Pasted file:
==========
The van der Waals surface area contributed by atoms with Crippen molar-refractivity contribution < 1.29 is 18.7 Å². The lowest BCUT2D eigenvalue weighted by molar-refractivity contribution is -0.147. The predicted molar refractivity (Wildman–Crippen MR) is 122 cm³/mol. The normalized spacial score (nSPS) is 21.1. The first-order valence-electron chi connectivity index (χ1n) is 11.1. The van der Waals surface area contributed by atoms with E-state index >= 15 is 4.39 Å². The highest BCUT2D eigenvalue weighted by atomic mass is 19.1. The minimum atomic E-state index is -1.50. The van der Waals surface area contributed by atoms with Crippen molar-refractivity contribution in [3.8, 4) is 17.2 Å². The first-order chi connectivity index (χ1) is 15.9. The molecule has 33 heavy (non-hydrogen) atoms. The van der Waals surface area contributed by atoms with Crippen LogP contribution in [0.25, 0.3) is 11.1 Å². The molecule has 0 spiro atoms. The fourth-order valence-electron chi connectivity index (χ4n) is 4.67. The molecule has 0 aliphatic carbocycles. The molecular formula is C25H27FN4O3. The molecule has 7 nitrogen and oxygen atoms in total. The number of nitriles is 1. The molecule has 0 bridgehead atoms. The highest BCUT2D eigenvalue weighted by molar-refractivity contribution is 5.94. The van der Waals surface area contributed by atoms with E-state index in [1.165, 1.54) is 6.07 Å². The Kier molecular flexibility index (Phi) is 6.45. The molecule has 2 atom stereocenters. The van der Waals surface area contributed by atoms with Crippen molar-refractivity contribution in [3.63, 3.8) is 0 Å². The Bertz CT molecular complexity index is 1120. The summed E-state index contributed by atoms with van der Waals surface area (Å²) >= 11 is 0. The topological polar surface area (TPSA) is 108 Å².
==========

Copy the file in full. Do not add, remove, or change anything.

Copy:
The van der Waals surface area contributed by atoms with Crippen molar-refractivity contribution < 1.29 is 18.7 Å². The lowest BCUT2D eigenvalue weighted by molar-refractivity contribution is -0.147. The predicted molar refractivity (Wildman–Crippen MR) is 122 cm³/mol. The normalized spacial score (nSPS) is 21.1. The first-order valence-electron chi connectivity index (χ1n) is 11.1. The van der Waals surface area contributed by atoms with E-state index >= 15 is 4.39 Å². The highest BCUT2D eigenvalue weighted by atomic mass is 19.1. The minimum atomic E-state index is -1.50. The van der Waals surface area contributed by atoms with Crippen molar-refractivity contribution in [3.8, 4) is 17.2 Å². The first-order chi connectivity index (χ1) is 15.9. The molecule has 33 heavy (non-hydrogen) atoms. The van der Waals surface area contributed by atoms with Crippen LogP contribution in [0.25, 0.3) is 11.1 Å². The molecule has 0 spiro atoms. The fourth-order valence-electron chi connectivity index (χ4n) is 4.67. The molecule has 0 aliphatic carbocycles. The molecular formula is C25H27FN4O3. The molecule has 7 nitrogen and oxygen atoms in total. The number of nitriles is 1. The molecule has 0 bridgehead atoms. The highest BCUT2D eigenvalue weighted by molar-refractivity contribution is 5.94. The van der Waals surface area contributed by atoms with E-state index in [1.165, 1.54) is 6.07 Å². The Kier molecular flexibility index (Phi) is 6.45. The molecule has 2 atom stereocenters. The van der Waals surface area contributed by atoms with Crippen molar-refractivity contribution in [3.63, 3.8) is 0 Å². The Bertz CT molecular complexity index is 1120. The summed E-state index contributed by atoms with van der Waals surface area (Å²) >= 11 is 0. The topological polar surface area (TPSA) is 108 Å².